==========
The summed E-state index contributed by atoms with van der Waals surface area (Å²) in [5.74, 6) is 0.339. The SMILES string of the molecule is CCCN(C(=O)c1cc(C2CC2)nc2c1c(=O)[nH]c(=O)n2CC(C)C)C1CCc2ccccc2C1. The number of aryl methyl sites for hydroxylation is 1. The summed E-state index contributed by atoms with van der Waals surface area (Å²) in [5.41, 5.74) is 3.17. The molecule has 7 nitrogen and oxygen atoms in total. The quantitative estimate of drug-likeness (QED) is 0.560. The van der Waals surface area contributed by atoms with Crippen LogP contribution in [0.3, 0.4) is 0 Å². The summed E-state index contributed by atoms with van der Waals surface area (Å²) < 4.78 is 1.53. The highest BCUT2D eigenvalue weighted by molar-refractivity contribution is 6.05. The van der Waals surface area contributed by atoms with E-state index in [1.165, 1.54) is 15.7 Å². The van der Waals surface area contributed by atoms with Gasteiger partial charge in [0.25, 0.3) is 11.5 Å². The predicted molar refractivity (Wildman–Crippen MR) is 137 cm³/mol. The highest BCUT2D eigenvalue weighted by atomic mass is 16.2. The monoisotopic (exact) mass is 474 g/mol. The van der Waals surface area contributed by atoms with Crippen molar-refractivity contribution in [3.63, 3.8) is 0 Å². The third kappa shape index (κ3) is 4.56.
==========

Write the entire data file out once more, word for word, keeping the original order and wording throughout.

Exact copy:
The summed E-state index contributed by atoms with van der Waals surface area (Å²) in [5.74, 6) is 0.339. The SMILES string of the molecule is CCCN(C(=O)c1cc(C2CC2)nc2c1c(=O)[nH]c(=O)n2CC(C)C)C1CCc2ccccc2C1. The number of aryl methyl sites for hydroxylation is 1. The summed E-state index contributed by atoms with van der Waals surface area (Å²) in [5.41, 5.74) is 3.17. The molecule has 7 nitrogen and oxygen atoms in total. The quantitative estimate of drug-likeness (QED) is 0.560. The van der Waals surface area contributed by atoms with Crippen LogP contribution in [0.3, 0.4) is 0 Å². The summed E-state index contributed by atoms with van der Waals surface area (Å²) < 4.78 is 1.53. The highest BCUT2D eigenvalue weighted by molar-refractivity contribution is 6.05. The van der Waals surface area contributed by atoms with E-state index in [1.165, 1.54) is 15.7 Å². The van der Waals surface area contributed by atoms with Gasteiger partial charge in [0.25, 0.3) is 11.5 Å². The predicted molar refractivity (Wildman–Crippen MR) is 137 cm³/mol. The highest BCUT2D eigenvalue weighted by atomic mass is 16.2. The monoisotopic (exact) mass is 474 g/mol. The van der Waals surface area contributed by atoms with Crippen molar-refractivity contribution in [3.63, 3.8) is 0 Å². The third kappa shape index (κ3) is 4.56.